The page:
Wednesday, September 13, 2023

Radical Wolfe: The Writer with the Right Stuff

If you want to understand 2023 New York, read a novel published in 1987. Everything Tom Wolfe wrote about the media creating their own “narratives” and sleazy activist heightening and exploiting social divisions for their own benefit is even more true today than it was then. His nonfiction classic Radical Chic should also be required reading before anyone watches Bradley Cooper’s Leonard Bernstein movie. It is therefore the perfect time for a Tom Wolfe documentary. With zeitgesty timeliness Wolfe would appreciate, Richard Dewey delivers one in Radical Wolfe, which opens this Friday in New York.

Rather fittingly,
Radical Wolfe is somewhat “adapted” from Michael Lewis’s magazine article. Today, the relevancy of ink-on-paper magazines is almost non-existent, but they were an important voice when Wolfe started writing for Esquire. In archival interviews, Wolfe recounts how it all almost didn’t happen, due to severe writer’s block on his first big piece, but by sketching out his notes for some other writer to flesh out, he ended up writing what would become known as The Kandy-Kolored Tangerine Flake Streamline Baby.

Dewey and Lewis address
Radical Chic head-on, focusing on the Bernstein family’s embarrassment to have their radical activism exposed for public ridicule. Former Black Panther Jamal Joseph tries characterizes Radical Chic as an attempt to belittle and minimize their efforts to make positive social change. Sadly, former Black Panther Alex Rackley was not available for comment, because he was tortured and executed in 1970, by other Panthers who suspected him of being a police informant.

Dewey’s talking heads arguably miss the full significant and prophetic legacy of
Bonfire of the Vanities, even though the film includes commentary from a genuine “Master of the Universe,” Peter Thiel. Anyone who read the story of Sherman McCoy’s legal misadventures would have heard deafening echoes in the Rittenhouse trial and other media circuses over the past three years.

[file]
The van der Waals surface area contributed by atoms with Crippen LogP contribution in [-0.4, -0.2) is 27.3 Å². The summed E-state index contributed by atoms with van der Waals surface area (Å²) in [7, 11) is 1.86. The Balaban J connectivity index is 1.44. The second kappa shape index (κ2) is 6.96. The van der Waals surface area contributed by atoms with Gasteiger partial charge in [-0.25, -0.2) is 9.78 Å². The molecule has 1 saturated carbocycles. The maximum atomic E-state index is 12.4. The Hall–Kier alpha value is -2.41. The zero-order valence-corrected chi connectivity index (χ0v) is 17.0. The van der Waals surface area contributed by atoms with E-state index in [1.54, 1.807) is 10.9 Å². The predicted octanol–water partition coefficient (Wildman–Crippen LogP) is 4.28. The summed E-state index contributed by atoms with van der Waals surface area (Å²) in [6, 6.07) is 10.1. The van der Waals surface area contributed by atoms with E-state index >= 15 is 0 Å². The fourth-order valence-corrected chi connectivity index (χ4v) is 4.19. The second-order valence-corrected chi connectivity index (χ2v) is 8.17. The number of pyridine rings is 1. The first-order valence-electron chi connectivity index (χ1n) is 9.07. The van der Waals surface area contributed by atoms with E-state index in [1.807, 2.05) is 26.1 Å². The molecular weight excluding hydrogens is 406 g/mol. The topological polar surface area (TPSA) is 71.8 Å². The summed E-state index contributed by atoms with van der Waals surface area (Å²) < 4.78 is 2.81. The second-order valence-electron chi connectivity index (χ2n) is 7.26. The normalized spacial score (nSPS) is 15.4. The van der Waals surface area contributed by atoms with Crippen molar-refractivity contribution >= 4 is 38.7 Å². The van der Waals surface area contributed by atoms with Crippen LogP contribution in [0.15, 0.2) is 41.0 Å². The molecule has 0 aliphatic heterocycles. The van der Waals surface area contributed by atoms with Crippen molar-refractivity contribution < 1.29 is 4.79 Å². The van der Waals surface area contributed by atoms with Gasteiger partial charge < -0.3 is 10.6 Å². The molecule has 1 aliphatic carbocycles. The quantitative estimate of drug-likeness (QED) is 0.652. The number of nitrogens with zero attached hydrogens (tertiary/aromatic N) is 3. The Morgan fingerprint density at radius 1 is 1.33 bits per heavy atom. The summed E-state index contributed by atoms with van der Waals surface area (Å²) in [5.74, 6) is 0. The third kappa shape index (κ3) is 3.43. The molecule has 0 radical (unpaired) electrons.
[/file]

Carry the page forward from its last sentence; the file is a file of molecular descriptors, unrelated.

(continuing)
One thing everybody is dead right about: no major media publication today would have the guts to publish a contrarian like Wolfe. Even the frankness of
The Right Stuff would get him cancelled. The brutally honest depiction of racial politics in The Bonfire of the Vanities would be a non-starter. It is a sad fact our culture no longer values culture and it is openly hostile to free expression.

Without question, Niall Ferguson most trenchantly and successfully explains Wolfe’s significance as an observer and interpreter of American society. In many ways, we view the late 20
th Century through the prism of terms Wolfe coined, like “The Me Decade.” Nobody says it outright in Radical Wolfe, but the truth is we need Tom Wolfe more now than we did while he was living.

Dewey’s doc could have been more, but it definitely prompts viewers to revisit Wolfe’s wry wit and sly genius. It also sports a lithely buoyant jazz-influenced score, composed by Alex Mansour and featuring Ennis Harris on alto and Josh Plotner on clarinet and reeds. Recommended as a pretty good film (until a better one comes along),
Radical Wolfe opens Friday (9/15) at the IFC Center.